But a whip shot takes longer to execute than a wrist shot, and, in close, there usually isn’t enough time or space to pull if off. But, in this case, the Blue Devils were making a welcome statement for the new goalie, a statement that had been planned for in advance. When Brady went down, the Blue Devils coach huddled-up his team and called for this very play.

The Blue Devil middie launched the whip shot right at Limoggio’s head from 15 feet away, fired at 115 mph.

The word Shot! coming from his own lips was the last thing Limoggio heard before impact.

The ball hit him square in the face mask, snapping back his head. He was knocked stone-cold stiff before he bounced off the goalpost on his way into the goal netting, where he crumbled into an awkward tangle.

The sidelines gasped in horror, but, after several moments of shocked silence, Limoggio, the man-boy, rolled a little to his right and harumphed.

Now just a limp blob, one of his wrists was still arched crookedly around the stick shaft, pinning it to his chest.

He shook himself to wakefulness and wriggled free of the netting. With assistance he emerged back to the world of the living, but he was zonked. It was like he had two X’s where his eyes used to be, like a cartoon character.

He played one play; he stopped a shot with his face; he, too, was done for the day.

The situation then was this: Brady, the first-string goalie had been flattened by a body check; his back-up, Limoggio, had been knocked cold by a whip shot to the head. There was no other backup goalie on the team.

Aliperti looked down the sidelines at his players and saw Pomper already donning goalie equipment.

Schipper unstrapped the hard plastic shin guards off Limoggio’s legs and walked them over to Pomper. This made Schipper feel gallant extending this service to his former-friend with whom he had engaged in a war-of-wills all season.

But Pomper would have none of it. He turned to the left and walked a few steps toward the opposition sideline, adjusting his arm guards as he went and, with a little flourish, gave the taut Velcro straps a crisp tug. He’s not wearing the shin guards! And he wants the other team to see that he’s not wearing them.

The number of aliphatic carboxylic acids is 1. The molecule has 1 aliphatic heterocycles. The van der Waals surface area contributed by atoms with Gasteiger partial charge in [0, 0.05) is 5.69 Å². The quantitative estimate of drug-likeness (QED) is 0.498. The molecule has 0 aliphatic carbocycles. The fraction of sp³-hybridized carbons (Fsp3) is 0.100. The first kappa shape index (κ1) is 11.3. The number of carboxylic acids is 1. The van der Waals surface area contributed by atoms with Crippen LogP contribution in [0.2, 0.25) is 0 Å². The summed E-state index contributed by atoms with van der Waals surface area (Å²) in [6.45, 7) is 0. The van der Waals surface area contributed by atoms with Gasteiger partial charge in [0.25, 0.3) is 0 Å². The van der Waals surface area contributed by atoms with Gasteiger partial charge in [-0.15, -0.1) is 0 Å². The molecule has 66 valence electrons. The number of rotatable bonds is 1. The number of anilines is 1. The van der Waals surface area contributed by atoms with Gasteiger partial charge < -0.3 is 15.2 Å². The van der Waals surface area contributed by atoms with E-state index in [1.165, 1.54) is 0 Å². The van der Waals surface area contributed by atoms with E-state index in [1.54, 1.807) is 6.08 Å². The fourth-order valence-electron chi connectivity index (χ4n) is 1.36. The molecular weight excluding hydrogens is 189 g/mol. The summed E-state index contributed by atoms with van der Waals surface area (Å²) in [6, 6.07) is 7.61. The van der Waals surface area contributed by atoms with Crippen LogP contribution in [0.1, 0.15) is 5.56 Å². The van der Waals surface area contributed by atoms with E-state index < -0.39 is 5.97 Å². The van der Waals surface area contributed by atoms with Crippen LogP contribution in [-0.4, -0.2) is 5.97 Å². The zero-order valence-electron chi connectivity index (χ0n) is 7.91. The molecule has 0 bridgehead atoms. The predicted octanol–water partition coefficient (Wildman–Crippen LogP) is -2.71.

The message was clear: See that I am not afraid. Though others may have fallen around me, know that I will not crumble, I will not cry out. See who I am!

Coach Aliperti moved in front of him, put both hands on his shoulder pads and looked directly into his eyes, one of which was underlined with the red slit from the knife-cut. “Pomper, we need you at midfield—you don’t have to do this.”

Pomper flicked off Aliperti’s hands, headed to his equipment bag and pulled out his orange gloves. In doing so, he was letting everyone know that he was not stepping into the goal as a sacrificial lamb, like a brick wall that the opposition can whip shots against, protecting himself against their onslaught. No, he was stepping in to stop shots, make clears and help his team win. Whatever trepidation he may have been feeling, he wasn’t about to let the opposition see it.

Fully equipped now, he side-skipped onto the field toward the goal. As he passed each Blue Devil player on the field, he pointed with his orange fists to the number 22 on his jersey.

Watching Pomper skip onto the field, Schipper had that same feeling again, like when he became mesmerized by the Warrior sign at the end of their last practice. He remembered what Aliperti had said about the Warrior-King: that a Warrior-King is a master of body, mind and spirit.

Pomper’s dismissal of his offer of the shin guards had nothing to do with their ongoing feud. No, Pomper had already transcended that petty high school nonsense. For him, this was about something greater, a higher purpose, an extraordinary personal journey.

Schipper could see this now, and he wasn’t the slightest bit offended, jealous or hateful at yet more grandstanding on Pomper’s part. He was witnessing the Warrior’s creed in action, in the form of Pomper’s often ugly, rude and misshapen attempts to live up to it.